The acetylcholine hydrolyzing enzyme, acetylcholinesterase, primarily functions in nerve conduction, yet it appears in several guises, due to tissue-specific expression, alternative mRNA splicing and variable aggregation modes. The closely related enzyme, butyrylcholinesterase, most likely serves as a scavenger of toxins to protect acetylcholine binding proteins. One or both of the cholinesterases probably also plays a non-catalytic role(s) as a surface element on cells to direct intercellular interactions. The two enzymes are subject to inhibition by a wide variety of synthetic (e.g., organophosphorus and carbamate insecticides) and natural (e.g., glycoalkaloids) anticholinesterases that can compromise these functions. Butyrylcholinesterase may function, as well, to degrade several drugs of interest, notably aspirin, cocaine and cocaine-like local anesthetics. The widespread occurrence of butyrylcholinesterase mutants with modified activity further complicates this picture, in ways that are only now being dissected through the use of site-directed mutagenesis and heterologous expression of recombinant cholinesterases.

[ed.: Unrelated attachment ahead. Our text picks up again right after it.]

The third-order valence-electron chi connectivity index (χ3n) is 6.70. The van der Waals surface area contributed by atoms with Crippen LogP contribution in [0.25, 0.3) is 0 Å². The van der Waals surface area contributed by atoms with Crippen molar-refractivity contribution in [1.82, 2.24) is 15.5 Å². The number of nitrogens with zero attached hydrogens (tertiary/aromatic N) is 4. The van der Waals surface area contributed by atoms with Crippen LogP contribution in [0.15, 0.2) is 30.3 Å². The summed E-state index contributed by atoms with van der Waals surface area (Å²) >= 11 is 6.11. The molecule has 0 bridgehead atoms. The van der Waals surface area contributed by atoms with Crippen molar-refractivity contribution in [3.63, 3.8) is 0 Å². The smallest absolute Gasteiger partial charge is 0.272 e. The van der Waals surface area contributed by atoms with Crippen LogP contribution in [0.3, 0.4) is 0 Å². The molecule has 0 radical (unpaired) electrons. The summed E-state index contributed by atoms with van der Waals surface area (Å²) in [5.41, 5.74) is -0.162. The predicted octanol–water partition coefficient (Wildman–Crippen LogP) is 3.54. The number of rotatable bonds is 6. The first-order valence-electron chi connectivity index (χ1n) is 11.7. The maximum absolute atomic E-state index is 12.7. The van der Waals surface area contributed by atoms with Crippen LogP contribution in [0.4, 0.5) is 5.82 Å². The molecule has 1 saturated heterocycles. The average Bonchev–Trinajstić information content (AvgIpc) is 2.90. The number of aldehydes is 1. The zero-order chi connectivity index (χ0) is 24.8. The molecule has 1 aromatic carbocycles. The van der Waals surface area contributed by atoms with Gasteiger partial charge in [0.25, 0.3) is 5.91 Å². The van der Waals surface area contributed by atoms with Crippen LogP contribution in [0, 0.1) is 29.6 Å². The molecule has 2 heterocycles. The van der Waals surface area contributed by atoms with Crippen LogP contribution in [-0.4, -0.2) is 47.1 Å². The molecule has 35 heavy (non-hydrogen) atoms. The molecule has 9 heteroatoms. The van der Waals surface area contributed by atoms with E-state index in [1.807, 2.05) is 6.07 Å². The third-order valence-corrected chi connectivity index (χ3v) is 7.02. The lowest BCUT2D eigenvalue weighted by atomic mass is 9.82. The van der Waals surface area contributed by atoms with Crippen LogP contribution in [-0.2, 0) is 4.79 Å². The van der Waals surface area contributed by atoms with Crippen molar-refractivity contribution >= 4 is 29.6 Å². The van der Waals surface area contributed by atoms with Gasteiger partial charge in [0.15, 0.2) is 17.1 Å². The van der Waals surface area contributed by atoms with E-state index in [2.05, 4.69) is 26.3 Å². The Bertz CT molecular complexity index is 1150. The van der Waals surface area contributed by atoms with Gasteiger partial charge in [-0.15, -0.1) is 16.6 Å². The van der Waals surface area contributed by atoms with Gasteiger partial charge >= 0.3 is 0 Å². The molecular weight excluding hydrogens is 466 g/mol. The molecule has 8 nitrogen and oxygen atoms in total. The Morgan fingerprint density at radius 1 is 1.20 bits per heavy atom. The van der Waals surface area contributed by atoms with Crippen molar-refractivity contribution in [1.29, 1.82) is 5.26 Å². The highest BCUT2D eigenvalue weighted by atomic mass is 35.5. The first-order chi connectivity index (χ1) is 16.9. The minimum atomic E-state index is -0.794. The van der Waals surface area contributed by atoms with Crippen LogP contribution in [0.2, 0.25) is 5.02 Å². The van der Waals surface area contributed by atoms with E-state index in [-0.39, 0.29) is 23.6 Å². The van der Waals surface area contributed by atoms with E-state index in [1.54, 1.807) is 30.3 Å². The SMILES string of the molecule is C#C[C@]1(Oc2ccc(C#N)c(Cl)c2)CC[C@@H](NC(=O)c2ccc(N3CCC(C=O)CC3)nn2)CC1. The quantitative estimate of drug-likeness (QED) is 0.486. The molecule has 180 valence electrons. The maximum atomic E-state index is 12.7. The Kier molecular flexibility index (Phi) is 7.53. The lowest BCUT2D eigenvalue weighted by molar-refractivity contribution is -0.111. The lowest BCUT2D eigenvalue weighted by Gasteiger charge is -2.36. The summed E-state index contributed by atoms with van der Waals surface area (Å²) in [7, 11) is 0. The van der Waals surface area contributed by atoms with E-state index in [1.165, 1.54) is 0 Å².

Engineering of human cholinesterases explains and predicts diverse consequences of administration of various drugs and poisons
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